So Tesla absolutely can make high clearance low drag vehicles - the question is how much of a "weirdmobile" you're willing to tolerate ;)
     
  16. Saghost

    Saghost Active Member

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    What exactly does it take to make a "real SUV" in your opinion?

    The X is within a couple inches of the Ford Explorer in every dimension, including having more ground clearance when set to very high (and the normal ground clearance is the same as my '89 Suburban had.)
     
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  17. electracity

    electracity Active Member

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    I didn't say anything about ground clearance.
     
  18. electracity

    electracity Active Member

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    Unreasonably large and made by Ford with really bad gas mileage at 80 mph.
     
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  19. KarenRei

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    #19 KarenRei, Aug 3, 2017
    Last edited: Aug 3, 2017
    You were responding to a post complaining about the clearance, and saying that the person's wants are unrealistic because of aerodynamics. I responded pointing out that they're not - if they're willing to accept unconventional styling.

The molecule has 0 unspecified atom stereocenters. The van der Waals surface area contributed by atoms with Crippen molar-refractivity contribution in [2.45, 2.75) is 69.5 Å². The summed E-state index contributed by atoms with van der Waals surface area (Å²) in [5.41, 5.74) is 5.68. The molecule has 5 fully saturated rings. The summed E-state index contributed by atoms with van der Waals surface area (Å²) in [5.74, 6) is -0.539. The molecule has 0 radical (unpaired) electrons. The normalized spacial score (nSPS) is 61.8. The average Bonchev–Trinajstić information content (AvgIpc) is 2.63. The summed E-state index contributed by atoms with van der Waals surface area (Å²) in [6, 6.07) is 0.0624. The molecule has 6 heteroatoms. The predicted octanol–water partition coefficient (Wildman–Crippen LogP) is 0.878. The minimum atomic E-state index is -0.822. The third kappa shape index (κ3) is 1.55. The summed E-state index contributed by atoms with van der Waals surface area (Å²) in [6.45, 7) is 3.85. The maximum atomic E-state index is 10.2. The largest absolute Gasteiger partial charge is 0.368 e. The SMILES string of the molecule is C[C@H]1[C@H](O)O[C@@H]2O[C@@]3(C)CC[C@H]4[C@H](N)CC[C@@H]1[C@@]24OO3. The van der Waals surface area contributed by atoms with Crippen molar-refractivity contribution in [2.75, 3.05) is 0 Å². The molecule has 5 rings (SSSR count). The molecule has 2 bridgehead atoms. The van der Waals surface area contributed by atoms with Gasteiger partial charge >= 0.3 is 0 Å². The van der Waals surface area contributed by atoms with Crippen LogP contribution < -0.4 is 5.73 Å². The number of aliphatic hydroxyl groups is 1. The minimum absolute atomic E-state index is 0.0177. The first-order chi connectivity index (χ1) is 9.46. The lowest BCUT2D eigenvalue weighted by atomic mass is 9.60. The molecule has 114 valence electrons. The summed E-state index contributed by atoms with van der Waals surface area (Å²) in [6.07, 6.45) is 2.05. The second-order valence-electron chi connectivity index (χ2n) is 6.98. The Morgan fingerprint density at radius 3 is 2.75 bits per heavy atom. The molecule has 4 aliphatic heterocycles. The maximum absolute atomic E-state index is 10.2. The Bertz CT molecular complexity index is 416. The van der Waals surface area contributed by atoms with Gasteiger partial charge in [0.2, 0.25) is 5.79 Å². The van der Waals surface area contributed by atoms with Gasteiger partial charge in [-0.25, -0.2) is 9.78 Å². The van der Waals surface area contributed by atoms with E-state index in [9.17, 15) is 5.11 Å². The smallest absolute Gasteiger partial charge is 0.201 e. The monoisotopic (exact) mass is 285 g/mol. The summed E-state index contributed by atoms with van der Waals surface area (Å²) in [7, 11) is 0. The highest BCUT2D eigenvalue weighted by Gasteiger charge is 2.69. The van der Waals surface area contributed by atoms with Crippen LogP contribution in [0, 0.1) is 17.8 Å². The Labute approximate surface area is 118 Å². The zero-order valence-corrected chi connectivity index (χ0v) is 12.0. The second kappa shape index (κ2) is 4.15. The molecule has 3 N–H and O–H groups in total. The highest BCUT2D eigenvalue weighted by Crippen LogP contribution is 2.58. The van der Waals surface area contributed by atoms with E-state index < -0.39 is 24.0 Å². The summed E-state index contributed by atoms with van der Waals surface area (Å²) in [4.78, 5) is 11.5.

A SUV or SUV-like crossover fundamentally requires a large frontal area, because interior height and width are part of what defines an SUV. But it can compensate for this with a low drag coefficient - and this can be done with good ground clearance. Picture something like Aptera, scaled up on all axes and with a slight (but minimal) kammback to allow for +3 rear seating or +3 middle / +2 small rear seating. And of course "ruggedized" (you wouldn't want the Aptera wheel design on a vehicle designed for rough conditions... at the very least, rubberized and/or trivially removable skirts). Cd might be something like 0.17 or so. Maybe even 0.16.